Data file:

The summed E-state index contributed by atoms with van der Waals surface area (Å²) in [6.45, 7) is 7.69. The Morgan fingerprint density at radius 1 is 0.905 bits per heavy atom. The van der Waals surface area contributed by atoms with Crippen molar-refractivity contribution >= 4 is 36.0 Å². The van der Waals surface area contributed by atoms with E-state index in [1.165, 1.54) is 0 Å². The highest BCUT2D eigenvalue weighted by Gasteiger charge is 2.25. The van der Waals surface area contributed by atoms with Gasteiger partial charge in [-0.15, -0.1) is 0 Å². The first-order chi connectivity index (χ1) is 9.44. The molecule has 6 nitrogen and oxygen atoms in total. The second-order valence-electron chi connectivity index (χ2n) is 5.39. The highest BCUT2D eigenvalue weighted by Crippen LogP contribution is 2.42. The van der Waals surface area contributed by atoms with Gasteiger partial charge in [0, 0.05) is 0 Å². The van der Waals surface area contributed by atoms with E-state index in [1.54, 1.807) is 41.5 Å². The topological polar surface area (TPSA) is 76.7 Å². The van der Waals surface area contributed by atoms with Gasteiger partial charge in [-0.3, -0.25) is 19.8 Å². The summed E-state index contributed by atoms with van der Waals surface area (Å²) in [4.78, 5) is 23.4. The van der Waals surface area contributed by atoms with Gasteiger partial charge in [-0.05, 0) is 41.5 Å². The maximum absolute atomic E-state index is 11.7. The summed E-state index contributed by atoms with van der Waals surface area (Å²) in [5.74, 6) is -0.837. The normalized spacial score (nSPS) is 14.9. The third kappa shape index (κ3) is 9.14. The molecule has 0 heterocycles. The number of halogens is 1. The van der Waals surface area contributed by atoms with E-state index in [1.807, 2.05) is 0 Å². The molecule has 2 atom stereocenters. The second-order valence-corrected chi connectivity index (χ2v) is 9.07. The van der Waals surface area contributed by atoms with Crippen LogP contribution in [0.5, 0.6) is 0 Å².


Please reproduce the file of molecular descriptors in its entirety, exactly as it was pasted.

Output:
The summed E-state index contributed by atoms with van der Waals surface area (Å²) in [6.45, 7) is 7.69. The Morgan fingerprint density at radius 1 is 0.905 bits per heavy atom. The van der Waals surface area contributed by atoms with Crippen molar-refractivity contribution >= 4 is 36.0 Å². The van der Waals surface area contributed by atoms with E-state index in [1.165, 1.54) is 0 Å². The highest BCUT2D eigenvalue weighted by Gasteiger charge is 2.25. The van der Waals surface area contributed by atoms with Gasteiger partial charge in [-0.15, -0.1) is 0 Å². The first-order chi connectivity index (χ1) is 9.44. The molecule has 6 nitrogen and oxygen atoms in total. The second-order valence-electron chi connectivity index (χ2n) is 5.39. The highest BCUT2D eigenvalue weighted by Crippen LogP contribution is 2.42. The van der Waals surface area contributed by atoms with Gasteiger partial charge in [0, 0.05) is 0 Å². The van der Waals surface area contributed by atoms with E-state index in [1.54, 1.807) is 41.5 Å². The topological polar surface area (TPSA) is 76.7 Å². The van der Waals surface area contributed by atoms with Gasteiger partial charge in [-0.3, -0.25) is 19.8 Å². The summed E-state index contributed by atoms with van der Waals surface area (Å²) in [4.78, 5) is 23.4. The van der Waals surface area contributed by atoms with Gasteiger partial charge in [-0.05, 0) is 41.5 Å². The maximum absolute atomic E-state index is 11.7. The summed E-state index contributed by atoms with van der Waals surface area (Å²) in [5.74, 6) is -0.837. The normalized spacial score (nSPS) is 14.9. The third kappa shape index (κ3) is 9.14. The molecule has 0 heterocycles. The number of halogens is 1. The van der Waals surface area contributed by atoms with E-state index in [1.807, 2.05) is 0 Å². The molecule has 2 atom stereocenters. The second-order valence-corrected chi connectivity index (χ2v) is 9.07. The van der Waals surface area contributed by atoms with Crippen LogP contribution in [0.5, 0.6) is 0 Å².